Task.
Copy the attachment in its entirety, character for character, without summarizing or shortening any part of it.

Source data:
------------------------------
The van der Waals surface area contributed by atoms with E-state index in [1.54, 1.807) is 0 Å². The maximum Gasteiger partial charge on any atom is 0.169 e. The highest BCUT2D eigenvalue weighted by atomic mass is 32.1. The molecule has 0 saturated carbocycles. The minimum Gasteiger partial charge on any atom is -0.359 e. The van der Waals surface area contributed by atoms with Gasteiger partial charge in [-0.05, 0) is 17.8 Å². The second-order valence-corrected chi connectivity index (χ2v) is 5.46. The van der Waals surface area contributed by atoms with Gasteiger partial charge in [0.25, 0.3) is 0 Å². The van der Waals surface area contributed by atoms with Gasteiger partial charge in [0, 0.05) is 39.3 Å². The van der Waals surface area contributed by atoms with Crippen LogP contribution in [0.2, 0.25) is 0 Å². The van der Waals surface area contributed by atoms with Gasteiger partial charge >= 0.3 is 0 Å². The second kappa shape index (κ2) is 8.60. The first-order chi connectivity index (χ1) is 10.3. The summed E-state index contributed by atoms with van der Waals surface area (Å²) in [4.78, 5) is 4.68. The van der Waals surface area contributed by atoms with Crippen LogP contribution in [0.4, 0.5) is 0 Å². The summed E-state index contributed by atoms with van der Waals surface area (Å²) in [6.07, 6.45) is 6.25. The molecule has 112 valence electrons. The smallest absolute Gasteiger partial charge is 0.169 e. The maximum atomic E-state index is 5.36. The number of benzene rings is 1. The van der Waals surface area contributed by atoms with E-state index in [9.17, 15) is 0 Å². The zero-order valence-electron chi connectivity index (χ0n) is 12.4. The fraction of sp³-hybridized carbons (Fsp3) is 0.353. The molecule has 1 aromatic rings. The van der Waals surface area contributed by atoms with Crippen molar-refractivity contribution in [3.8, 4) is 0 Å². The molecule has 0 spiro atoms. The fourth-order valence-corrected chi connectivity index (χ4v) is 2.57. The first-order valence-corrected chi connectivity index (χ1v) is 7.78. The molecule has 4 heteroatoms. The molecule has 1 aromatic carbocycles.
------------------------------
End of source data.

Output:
The van der Waals surface area contributed by atoms with E-state index in [1.54, 1.807) is 0 Å². The maximum Gasteiger partial charge on any atom is 0.169 e. The highest BCUT2D eigenvalue weighted by atomic mass is 32.1. The molecule has 0 saturated carbocycles. The minimum Gasteiger partial charge on any atom is -0.359 e. The van der Waals surface area contributed by atoms with Gasteiger partial charge in [-0.05, 0) is 17.8 Å². The second-order valence-corrected chi connectivity index (χ2v) is 5.46. The van der Waals surface area contributed by atoms with Gasteiger partial charge in [0.25, 0.3) is 0 Å². The van der Waals surface area contributed by atoms with Gasteiger partial charge in [0, 0.05) is 39.3 Å². The van der Waals surface area contributed by atoms with Crippen LogP contribution in [0.2, 0.25) is 0 Å². The van der Waals surface area contributed by atoms with Gasteiger partial charge >= 0.3 is 0 Å². The second kappa shape index (κ2) is 8.60. The first-order chi connectivity index (χ1) is 10.3. The summed E-state index contributed by atoms with van der Waals surface area (Å²) in [4.78, 5) is 4.68. The van der Waals surface area contributed by atoms with Crippen LogP contribution in [0.4, 0.5) is 0 Å². The summed E-state index contributed by atoms with van der Waals surface area (Å²) in [6.07, 6.45) is 6.25. The molecule has 112 valence electrons. The smallest absolute Gasteiger partial charge is 0.169 e. The maximum atomic E-state index is 5.36. The number of benzene rings is 1. The van der Waals surface area contributed by atoms with E-state index in [9.17, 15) is 0 Å². The zero-order valence-electron chi connectivity index (χ0n) is 12.4. The fraction of sp³-hybridized carbons (Fsp3) is 0.353. The molecule has 1 aromatic rings. The van der Waals surface area contributed by atoms with Crippen molar-refractivity contribution in [3.8, 4) is 0 Å². The molecule has 0 spiro atoms. The fourth-order valence-corrected chi connectivity index (χ4v) is 2.57. The first-order valence-corrected chi connectivity index (χ1v) is 7.78. The molecule has 4 heteroatoms. The molecule has 1 aromatic carbocycles.